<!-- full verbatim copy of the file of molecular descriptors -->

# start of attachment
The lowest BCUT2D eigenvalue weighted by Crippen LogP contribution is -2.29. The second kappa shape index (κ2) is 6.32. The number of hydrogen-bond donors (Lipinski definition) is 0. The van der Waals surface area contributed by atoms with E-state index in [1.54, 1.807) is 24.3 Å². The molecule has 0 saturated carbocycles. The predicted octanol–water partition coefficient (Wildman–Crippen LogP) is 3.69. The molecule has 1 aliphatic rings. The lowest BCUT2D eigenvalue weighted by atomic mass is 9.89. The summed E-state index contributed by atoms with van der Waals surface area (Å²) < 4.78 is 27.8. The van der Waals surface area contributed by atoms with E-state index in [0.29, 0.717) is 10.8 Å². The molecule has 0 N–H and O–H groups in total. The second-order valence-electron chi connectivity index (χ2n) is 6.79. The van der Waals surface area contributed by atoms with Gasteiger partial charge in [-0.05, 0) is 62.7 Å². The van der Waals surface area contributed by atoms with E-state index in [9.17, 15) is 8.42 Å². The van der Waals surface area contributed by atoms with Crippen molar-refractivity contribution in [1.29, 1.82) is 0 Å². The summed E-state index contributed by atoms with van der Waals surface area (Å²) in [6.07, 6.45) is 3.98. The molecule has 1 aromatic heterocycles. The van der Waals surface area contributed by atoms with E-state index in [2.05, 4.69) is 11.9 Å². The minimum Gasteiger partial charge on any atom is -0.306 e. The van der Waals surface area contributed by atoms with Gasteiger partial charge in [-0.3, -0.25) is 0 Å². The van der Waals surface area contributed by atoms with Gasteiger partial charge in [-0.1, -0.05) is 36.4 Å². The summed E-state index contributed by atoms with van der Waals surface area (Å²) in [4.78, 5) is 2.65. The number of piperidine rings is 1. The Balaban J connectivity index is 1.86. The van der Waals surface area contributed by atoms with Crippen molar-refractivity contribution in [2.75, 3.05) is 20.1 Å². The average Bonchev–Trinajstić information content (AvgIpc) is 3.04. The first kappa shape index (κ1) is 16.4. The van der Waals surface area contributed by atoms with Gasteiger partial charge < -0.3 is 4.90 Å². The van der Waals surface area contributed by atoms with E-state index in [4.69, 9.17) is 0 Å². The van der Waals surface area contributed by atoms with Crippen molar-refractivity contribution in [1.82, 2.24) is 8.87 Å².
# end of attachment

The lowest BCUT2D eigenvalue weighted by Crippen LogP contribution is -2.29. The second kappa shape index (κ2) is 6.32. The number of hydrogen-bond donors (Lipinski definition) is 0. The van der Waals surface area contributed by atoms with E-state index in [1.54, 1.807) is 24.3 Å². The molecule has 0 saturated carbocycles. The predicted octanol–water partition coefficient (Wildman–Crippen LogP) is 3.69. The molecule has 1 aliphatic rings. The lowest BCUT2D eigenvalue weighted by atomic mass is 9.89. The summed E-state index contributed by atoms with van der Waals surface area (Å²) < 4.78 is 27.8. The van der Waals surface area contributed by atoms with E-state index in [0.29, 0.717) is 10.8 Å². The molecule has 0 N–H and O–H groups in total. The second-order valence-electron chi connectivity index (χ2n) is 6.79. The van der Waals surface area contributed by atoms with Gasteiger partial charge in [-0.05, 0) is 62.7 Å². The van der Waals surface area contributed by atoms with E-state index in [9.17, 15) is 8.42 Å². The van der Waals surface area contributed by atoms with Crippen molar-refractivity contribution in [1.29, 1.82) is 0 Å². The summed E-state index contributed by atoms with van der Waals surface area (Å²) in [6.07, 6.45) is 3.98. The molecule has 1 aromatic heterocycles. The van der Waals surface area contributed by atoms with E-state index in [2.05, 4.69) is 11.9 Å². The minimum Gasteiger partial charge on any atom is -0.306 e. The van der Waals surface area contributed by atoms with Gasteiger partial charge in [-0.3, -0.25) is 0 Å². The van der Waals surface area contributed by atoms with Gasteiger partial charge in [-0.1, -0.05) is 36.4 Å². The summed E-state index contributed by atoms with van der Waals surface area (Å²) in [4.78, 5) is 2.65. The number of piperidine rings is 1. The Balaban J connectivity index is 1.86. The van der Waals surface area contributed by atoms with Crippen molar-refractivity contribution in [2.75, 3.05) is 20.1 Å². The average Bonchev–Trinajstić information content (AvgIpc) is 3.04. The first kappa shape index (κ1) is 16.4. The van der Waals surface area contributed by atoms with Gasteiger partial charge < -0.3 is 4.90 Å². The van der Waals surface area contributed by atoms with E-state index in [4.69, 9.17) is 0 Å². The van der Waals surface area contributed by atoms with Crippen molar-refractivity contribution in [1.82, 2.24) is 8.87 Å².